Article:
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Hoekstra v. City of Wheaton


FEBRUARY 5, 1975.




APPEAL from the Circuit Court of Du Page County; the Hon. PHILIP F. LOCKE, Judge, presiding.


Rehearing denied March 5, 1975.

This is an appeal from the judgment of the circuit court of Du Page County declaring the zoning ordinance of the City of Wheaton invalid as applied to the plaintiff's property.

The property in question is a 5.5-acre parcel of land within the city limits, roughly rectangular in shape and containing 21 lots. It is bisected by a residential improved street (Cole Street). There are single-family residences to the north, east and southwest of the property. Wheaton North High School adjoins the property on the west, and Wheaton Park District owns the land to the southeast except for an intervening vacant tract. A dog kennel and a stable, both nonconforming uses, are located adjacent to the northwest corner of the property. The topography slants from west to east. A drainage swale cuts across the property, running roughly from northwest to southeast to the eastern edge of the property, then along the eastern edge south to Cole Street, thence to a culvert and along the south border of the property. This swale varies in depth from a few inches to some 12 feet as it continues from northwest to southeast.

The plaintiff purchased the 5.5-acre tract in 1970 for $140,000 from a Dr. Tilliman who had owned it since 1956. At that time the property was unimproved, but streets, sewer and water were installed in 1967 following its annexation to Wheaton. The property is zoned R-3 single-family residential with a minimum lot size of 10,000 square feet.

Following his purchase of the property the plaintiff employed one Walter Edgar Green, Jr., an architect with a minor degree in land planning, to prepare a land-development plan for the property. Mr. Green testified he discussed the project with Mr. Murphy, city planner of the City of Wheaton, and showed him some tentative plans for the proposed development. Mr. Murphy testified that his function was to "assist" property owners who had vacant property which they wished to develop, and to this end he discussed problems inherent in the property and reviewed tentative plans for its development with Mr. Green. Mr. Green testified that he told Murphy that Dr. Hoekstra wished to develop the property according to the R-5 multifamily standards and requirements under the Wheaton zoning ordinance, including the R-5 standards as to density. He was under the impression that Murphy never objected to the R-5 concept; however, Murphy testified he did object to the density which could be developed in the project under R-5 standards and indicated a minimum of 8 units per acre would be more compatible with the city's wishes than the 13 or 14 units theoretically possible under R-5 zoning. Murphy referred to the Wheaton Comprehensive Plan as indicating the maximum density of 8 living units per acre in a multifamily project under R-5 zoning.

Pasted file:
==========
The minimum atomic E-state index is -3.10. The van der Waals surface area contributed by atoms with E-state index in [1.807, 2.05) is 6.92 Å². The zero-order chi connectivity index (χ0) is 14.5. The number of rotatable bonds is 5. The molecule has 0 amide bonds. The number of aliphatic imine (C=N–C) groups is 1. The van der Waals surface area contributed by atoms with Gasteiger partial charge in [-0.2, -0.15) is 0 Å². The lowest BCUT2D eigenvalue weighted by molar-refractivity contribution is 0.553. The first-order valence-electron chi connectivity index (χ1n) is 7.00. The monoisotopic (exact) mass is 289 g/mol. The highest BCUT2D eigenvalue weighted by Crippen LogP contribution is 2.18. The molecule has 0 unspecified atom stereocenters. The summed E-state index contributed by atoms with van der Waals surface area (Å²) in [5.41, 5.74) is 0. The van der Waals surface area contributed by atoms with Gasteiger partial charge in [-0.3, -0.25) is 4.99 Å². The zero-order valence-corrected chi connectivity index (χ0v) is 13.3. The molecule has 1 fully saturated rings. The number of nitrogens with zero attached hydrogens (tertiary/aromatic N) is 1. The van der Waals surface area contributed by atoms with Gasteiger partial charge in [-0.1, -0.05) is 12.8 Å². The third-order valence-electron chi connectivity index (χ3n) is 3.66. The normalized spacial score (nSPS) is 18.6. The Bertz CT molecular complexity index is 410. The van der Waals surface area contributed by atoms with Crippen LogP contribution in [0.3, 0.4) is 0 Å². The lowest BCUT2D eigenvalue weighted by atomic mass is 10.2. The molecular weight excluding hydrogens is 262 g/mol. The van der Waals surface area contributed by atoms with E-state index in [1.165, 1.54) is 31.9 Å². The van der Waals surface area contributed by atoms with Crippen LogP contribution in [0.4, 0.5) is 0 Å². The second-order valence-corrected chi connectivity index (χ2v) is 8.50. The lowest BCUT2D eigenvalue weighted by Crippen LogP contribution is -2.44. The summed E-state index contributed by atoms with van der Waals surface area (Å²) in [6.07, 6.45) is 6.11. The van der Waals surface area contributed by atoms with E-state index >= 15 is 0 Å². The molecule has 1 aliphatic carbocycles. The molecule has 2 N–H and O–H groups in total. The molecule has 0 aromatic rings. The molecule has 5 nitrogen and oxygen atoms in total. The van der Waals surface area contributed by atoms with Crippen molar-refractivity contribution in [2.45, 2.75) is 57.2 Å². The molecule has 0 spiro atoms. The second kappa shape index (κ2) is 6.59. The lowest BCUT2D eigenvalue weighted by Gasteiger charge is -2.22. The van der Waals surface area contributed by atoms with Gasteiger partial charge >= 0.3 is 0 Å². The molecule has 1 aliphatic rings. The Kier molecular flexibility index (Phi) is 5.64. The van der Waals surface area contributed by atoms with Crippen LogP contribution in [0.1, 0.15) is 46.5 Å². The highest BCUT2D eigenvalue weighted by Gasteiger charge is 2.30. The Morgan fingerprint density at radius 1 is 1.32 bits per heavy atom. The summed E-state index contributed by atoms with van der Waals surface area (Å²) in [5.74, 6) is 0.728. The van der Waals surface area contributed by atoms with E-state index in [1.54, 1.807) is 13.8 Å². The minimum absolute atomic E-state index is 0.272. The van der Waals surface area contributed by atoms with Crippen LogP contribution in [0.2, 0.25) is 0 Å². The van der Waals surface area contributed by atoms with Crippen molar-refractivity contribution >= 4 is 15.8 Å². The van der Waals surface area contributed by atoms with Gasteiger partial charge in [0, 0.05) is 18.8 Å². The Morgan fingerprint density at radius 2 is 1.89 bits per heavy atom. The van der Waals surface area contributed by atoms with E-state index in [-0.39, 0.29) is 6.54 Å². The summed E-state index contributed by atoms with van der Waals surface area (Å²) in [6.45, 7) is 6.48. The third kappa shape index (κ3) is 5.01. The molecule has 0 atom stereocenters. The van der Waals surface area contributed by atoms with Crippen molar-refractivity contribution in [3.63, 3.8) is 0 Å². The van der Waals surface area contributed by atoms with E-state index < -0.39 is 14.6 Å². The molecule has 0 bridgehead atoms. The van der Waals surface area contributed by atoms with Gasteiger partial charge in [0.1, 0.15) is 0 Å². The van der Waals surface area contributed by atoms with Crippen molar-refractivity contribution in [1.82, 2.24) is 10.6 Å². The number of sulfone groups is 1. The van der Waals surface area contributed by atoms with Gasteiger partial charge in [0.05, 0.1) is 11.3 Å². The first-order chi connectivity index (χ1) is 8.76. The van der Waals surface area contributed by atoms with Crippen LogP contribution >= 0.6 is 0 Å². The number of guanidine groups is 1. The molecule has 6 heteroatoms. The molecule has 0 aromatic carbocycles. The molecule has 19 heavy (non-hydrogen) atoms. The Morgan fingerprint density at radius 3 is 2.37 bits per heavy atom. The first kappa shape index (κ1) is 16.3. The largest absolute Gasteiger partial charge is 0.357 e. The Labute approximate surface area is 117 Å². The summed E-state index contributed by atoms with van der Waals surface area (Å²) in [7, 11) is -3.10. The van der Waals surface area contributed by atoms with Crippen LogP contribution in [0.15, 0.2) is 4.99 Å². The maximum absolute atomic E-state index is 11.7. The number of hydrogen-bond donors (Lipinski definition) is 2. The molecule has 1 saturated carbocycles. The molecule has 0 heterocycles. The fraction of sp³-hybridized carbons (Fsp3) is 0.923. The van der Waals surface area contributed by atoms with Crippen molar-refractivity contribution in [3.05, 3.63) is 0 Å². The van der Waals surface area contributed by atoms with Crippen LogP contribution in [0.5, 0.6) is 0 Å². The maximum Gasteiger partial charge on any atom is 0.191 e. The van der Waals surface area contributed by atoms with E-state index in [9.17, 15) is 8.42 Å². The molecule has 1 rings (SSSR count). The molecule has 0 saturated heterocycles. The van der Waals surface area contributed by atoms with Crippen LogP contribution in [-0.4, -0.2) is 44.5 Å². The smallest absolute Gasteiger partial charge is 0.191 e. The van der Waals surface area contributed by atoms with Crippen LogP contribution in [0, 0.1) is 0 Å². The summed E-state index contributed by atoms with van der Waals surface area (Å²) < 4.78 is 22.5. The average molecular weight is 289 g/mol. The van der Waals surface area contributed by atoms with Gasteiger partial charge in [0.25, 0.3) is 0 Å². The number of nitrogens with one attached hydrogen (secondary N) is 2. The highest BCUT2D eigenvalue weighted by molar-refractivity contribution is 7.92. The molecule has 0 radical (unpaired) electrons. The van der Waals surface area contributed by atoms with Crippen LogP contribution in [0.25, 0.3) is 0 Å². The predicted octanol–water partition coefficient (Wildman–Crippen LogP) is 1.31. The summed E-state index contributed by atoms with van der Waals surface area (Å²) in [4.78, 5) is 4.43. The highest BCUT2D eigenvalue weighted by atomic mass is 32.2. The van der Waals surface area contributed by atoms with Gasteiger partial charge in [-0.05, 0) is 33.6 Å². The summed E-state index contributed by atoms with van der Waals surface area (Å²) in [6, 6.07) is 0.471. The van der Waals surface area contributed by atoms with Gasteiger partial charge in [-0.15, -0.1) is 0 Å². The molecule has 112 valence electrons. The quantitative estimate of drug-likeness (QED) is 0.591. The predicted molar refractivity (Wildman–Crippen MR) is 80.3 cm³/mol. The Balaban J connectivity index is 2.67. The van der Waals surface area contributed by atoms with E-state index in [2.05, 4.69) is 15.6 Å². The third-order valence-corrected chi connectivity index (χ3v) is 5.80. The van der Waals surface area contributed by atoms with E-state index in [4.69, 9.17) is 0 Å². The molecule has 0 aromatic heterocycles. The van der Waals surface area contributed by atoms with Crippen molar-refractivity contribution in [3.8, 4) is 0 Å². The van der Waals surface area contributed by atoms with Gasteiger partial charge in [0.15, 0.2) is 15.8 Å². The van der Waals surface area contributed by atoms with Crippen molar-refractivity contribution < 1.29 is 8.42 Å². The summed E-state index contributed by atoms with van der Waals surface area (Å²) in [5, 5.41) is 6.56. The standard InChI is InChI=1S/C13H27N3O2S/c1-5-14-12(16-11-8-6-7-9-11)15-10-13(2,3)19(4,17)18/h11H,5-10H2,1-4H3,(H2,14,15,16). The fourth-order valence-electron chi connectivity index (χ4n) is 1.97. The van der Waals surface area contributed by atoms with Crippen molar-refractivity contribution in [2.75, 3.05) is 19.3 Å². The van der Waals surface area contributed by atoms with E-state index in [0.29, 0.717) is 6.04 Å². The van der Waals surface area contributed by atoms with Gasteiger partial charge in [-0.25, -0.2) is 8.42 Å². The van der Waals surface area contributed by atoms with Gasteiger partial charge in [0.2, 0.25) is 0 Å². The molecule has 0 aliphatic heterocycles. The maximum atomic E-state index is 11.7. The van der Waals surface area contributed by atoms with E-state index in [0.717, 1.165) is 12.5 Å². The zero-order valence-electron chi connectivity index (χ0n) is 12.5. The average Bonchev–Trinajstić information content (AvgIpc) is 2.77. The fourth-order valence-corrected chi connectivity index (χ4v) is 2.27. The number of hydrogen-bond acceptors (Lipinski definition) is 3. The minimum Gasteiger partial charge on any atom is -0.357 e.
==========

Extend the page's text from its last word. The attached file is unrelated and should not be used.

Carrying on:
Whatever the fact is as to the amount of conversation on the point of density of population in the proposed development and whatever density was indicated by Murphy as being satisfactory, the plan as finally presented to the Wheaton City Council was a planned unit development of 72 living units, not permitted under R-3 zoning but requiring a change in zoning to R-5 under the Wheaton zoning ordinance.

In his report to the city council on the proposed plan of development, Murphy, the city planner, conceded that the feasibility of the proposed use of the site was "excellent," whereas there would be difficulties with the development as single-family lots. He recommended that the petition for a change of zoning be denied "at this time and further study of the proposal be pursued by the city and developer in order to arrive at acceptable resolutions of the outstanding questions of density, architectural treatment, ingress, egress, traffic and unit distribution." The city council, upon being presented with the plan, disapproved it and denied plaintiff's petition, and the present declaratory judgment suit followed. The plaintiff asked in this suit that the Wheaton zoning ordinance be declared null and void in its application to the plaintiff's property and that the city be restrained from interfering with plaintiff's construction and operation of a planned unit development of 72 multifamily units on the said premises.